13 May 2013 Malaysian Medical University’s Community Project wins First Place in the MacJannet Prize for Global Citizenship 2013
26 April 2013 – International Medical University’s Kampung Angkat Project (KAP) or Village Adoption Project at Kampung Tekir, Malaysia won First Place in the MacJannet Prize for Global Citizenship, beating 65 other universities from all over the world. As the first prize winner, the University will receive USD 7,500 which will be used for various projects under IMU Cares. The project is also mentioned in http://talloiresnetwork.tufts.edu/macjannet-prize-2013-winners/ and other related communications for the MacJannet Prize. The Prize was established by the Talloires Network and the MacJannet Foundation to recognise exceptional student community engagement initiatives at Talloires Network member universities and contributes financially to their ongoing public service effort
The Kampung Angkat project was initiated in 2007 as part of the University Community Social Responsibility (CSR) under “IMU Cares”. Under this project, each of IMU’s three campuses adopted a village identified to have health and social issues and lacking in basic health facilities. The village identified for the IMU Clinical School in Seremban, is called Kampung Tekir. Each project was planned and executed by the students via a committee formed by the students. The purpose of the programme was to enable IMU’s undergraduate students to practice their knowledge and clinical skills in a rural setting. At the same time, the villagers would benefit from the presence of IMU students through regular free health checks and health education, the treatment of minor ailments, facilitation of referrals to appropriate health centers outside of the village when necessary, provision of free spectacles for visually impaired villagers and an opportunity for students and villagers to bond.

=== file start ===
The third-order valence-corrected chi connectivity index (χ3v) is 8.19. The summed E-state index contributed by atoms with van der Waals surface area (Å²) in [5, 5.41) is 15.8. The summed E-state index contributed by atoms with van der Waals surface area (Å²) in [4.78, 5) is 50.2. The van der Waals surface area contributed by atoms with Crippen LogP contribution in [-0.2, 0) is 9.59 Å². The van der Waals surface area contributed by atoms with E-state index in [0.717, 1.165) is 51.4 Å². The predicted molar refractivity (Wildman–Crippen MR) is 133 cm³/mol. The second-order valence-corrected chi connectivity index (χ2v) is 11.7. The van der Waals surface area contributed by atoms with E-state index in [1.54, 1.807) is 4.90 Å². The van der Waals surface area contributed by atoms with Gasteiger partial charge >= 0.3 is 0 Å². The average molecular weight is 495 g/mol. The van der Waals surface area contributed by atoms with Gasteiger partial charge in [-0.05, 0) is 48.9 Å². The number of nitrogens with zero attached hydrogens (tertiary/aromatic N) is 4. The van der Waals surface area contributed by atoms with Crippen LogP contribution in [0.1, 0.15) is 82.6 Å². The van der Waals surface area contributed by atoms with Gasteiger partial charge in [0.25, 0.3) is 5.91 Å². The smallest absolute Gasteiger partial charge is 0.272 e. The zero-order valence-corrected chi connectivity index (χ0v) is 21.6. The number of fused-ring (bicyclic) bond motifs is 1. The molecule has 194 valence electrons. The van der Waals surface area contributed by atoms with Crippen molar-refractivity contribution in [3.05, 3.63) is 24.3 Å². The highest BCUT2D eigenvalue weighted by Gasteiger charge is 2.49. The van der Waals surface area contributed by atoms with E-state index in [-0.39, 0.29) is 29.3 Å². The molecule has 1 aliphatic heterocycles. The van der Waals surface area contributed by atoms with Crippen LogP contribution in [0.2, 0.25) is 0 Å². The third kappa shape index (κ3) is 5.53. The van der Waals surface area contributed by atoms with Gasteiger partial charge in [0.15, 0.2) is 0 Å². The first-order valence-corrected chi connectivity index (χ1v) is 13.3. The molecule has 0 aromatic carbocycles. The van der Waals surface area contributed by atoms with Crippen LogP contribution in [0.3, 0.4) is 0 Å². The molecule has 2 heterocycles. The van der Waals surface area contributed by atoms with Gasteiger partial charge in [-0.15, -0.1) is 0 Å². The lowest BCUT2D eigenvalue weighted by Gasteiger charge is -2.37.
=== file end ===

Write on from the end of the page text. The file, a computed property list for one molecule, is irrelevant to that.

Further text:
Senior Lecturer at the IMU Clinical School in Seremban, Dr Koh Kwee Choy, said “We were informed in late March 2013 that IMU was amongst the 11 universities worldwide shortlisted from 66 applications for the award. This was followed by two interviews conducted using Skype by a representative of the Talloires Network in April – one interview was with me representing the committee in-charge of the Kampung Tekir project and the other was with Ms Wan Amni Zulfikar, one of our student leaders who led the Student Representative Council last year in carrying out community activities in Kampung Tekir. The interviewer was very impressed with our project.”
“Winning this Prize is made possible by the numerous IMU staff and students who have given dedicated service to this Kampung Angkat project throughout the last five years or more. It also goes to show that all the IMU staff and students’ tireless efforts and dedication to community work is recognised by our university colleagues around the world. I would like to thank everyone who has contributed to the success of this project since its inception in 2007 until now – your contribution has gained IMU world recognition”, added Dr Koh.